Philanthropist Martyn Myer AO and his family have a saying: “ban the boring and back the bold”.
The maxim is behind the Myer Foundation immediate past president’s November departure with the Foundation’s Sidney Myer Fund 90 per cent invested in Environmental, Social and Governance (ESG)-aligned assets; targeting 100 per cent by the end of 2022.
Prompted by younger members of the retail-turned-philanthropist family to commit more to social impact investing, Myer (pictured) says the Fund began its ESG journey two years ago and committed to the 100 per cent focus last year.
“Our view is that if you invest in good funds and ESG aligned funds you’ll be doing good in any case and if the returns are strong then we can make lots of grants,’’ Myer says of the Foundation’s annual investment in the community.
“We aim for a total return of 4.5 to 5 plus inflation and we have earned double digits for over 25 years. If we can continue to deliver that, you can make terrific grants and we’re happy to invest in all sorts of high-risk things. In fact part of our philosophy is that the philanthropic dollar should be taking the highest risk in the market for initiatives and projects to help the community.
“If we’re not making investments on high-risk initiatives then we’re not doing our job.
“We have a little expression: ‘ban the boring and back the bold’ that’s what we want to do. If we’re earning good returns from ESG-aligned funds, then we can do more of that and time our portfolios working for us on the community-benefit front as well.”
But high-risk philanthropic investment is based on the Fund’s strong commitment to growth assets which has “stood them in good stead” since it was established in the 1950s by Martyn’s father Kenneth and uncle Baillieu. Martyn’s grandfather Sidney Myer founded the famous department store.
“It’s not a balanced portfolio in the conventional superannuation fund terms,’’ Myer says.
“It’s very heavy growth orientated with Aussie equities, a strong bias there because of the franking credits and the high yield. (We have) international equities because of the growth in infrastructure. We don’t hold bonds or fixed interest-type long-duration assets.
“We like the income, we aim to spend our income every year so we try and maximise that. Having said that, we do run the portfolio on a total-return basis and because we don’t pay tax, we are in the end agnostic as to whether our return comes from capital growth or income.” Myer says.
Listen to the full interview with Myer on Investment Magazine’s Market Narratives podcast series here.
Myer says the Fund favours investments with good cash yields and sees good opportunities with companies aligned to good environmental, social and governance strategies.
“I could foresee in a decade’s time when this is all run of the mill and there’s no capacity to generate alpha by investing in this way, but that’s probably a decade away,’’ he says.
“I think there’s a terrific investment period in front of us where good fund managers who do this well who invest in companies who do this well there’s a great opportunity to create serious alpha.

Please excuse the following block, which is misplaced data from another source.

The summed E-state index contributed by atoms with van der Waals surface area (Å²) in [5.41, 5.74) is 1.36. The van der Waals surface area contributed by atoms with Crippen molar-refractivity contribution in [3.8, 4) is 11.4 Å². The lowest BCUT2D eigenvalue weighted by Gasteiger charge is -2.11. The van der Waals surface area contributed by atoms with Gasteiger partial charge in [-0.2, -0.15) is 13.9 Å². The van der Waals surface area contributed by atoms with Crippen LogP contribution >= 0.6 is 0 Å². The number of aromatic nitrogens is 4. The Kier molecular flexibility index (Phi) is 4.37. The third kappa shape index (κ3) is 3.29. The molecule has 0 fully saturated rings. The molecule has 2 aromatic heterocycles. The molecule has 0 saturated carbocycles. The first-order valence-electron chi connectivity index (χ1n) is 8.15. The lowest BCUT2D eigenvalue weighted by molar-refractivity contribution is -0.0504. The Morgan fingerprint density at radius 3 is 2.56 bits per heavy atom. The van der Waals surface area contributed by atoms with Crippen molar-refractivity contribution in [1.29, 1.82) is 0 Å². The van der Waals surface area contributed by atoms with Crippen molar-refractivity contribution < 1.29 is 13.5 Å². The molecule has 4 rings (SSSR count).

“I have to say there was a large push from younger members of the family to move along this ESG journey. I would say their interest was “ESG 1.0” – a simple exclusionary strategy – ‘let’s sell Woodside and BHP and that’s a negative screen.
Myer says his “good exposure” to exclusionary strategies as investment committee chairman at the University of Melbourne prompted him to consider how to better deliver ESG investments.
“I wanted to do it where it was a positive driver of performance rather than just a negative screen. I charactertise that as ‘ESG investing 2.0’,’’ Myer says.
“The whole point here is it makes good investment sense. You are investing in companies that have a tailwind behind them; the whole community, the economy, the governments around the world are pushing in this direction so your’ investing in companies that are investing with a tail wind instead of investing in companies that are battling into headwinds,’’ he says.
“So by definition, growth for these companies can be much higher than GDP growth rates, enormous growth rates some of them. It makes good investment sense.”
He says the Fund chose Mercer for its ability to survey 10,000-plus investment strategies across the world and knew who were the ESG -aligned managers and who was likely to perform well.
“So I just understood that Mercer could help us on that journey to speed up that process and make that transition and after one year, we are at 90 per cent aligned and the last 10 per cent will be a little difficult because we are in some long-dated, closed-end funds that are difficult to transition but they will over time,” Myer says
Alexis Cheang, Mercer Head of Responsible Investment, Asia Pacific, who joined Myer during the interview says sustainable investing works best within an active management style.
“Not all companies will want to be sustainable. You need insight into the trends that are driving the market. You can zero in through active management and capture that alpha,’’ she says.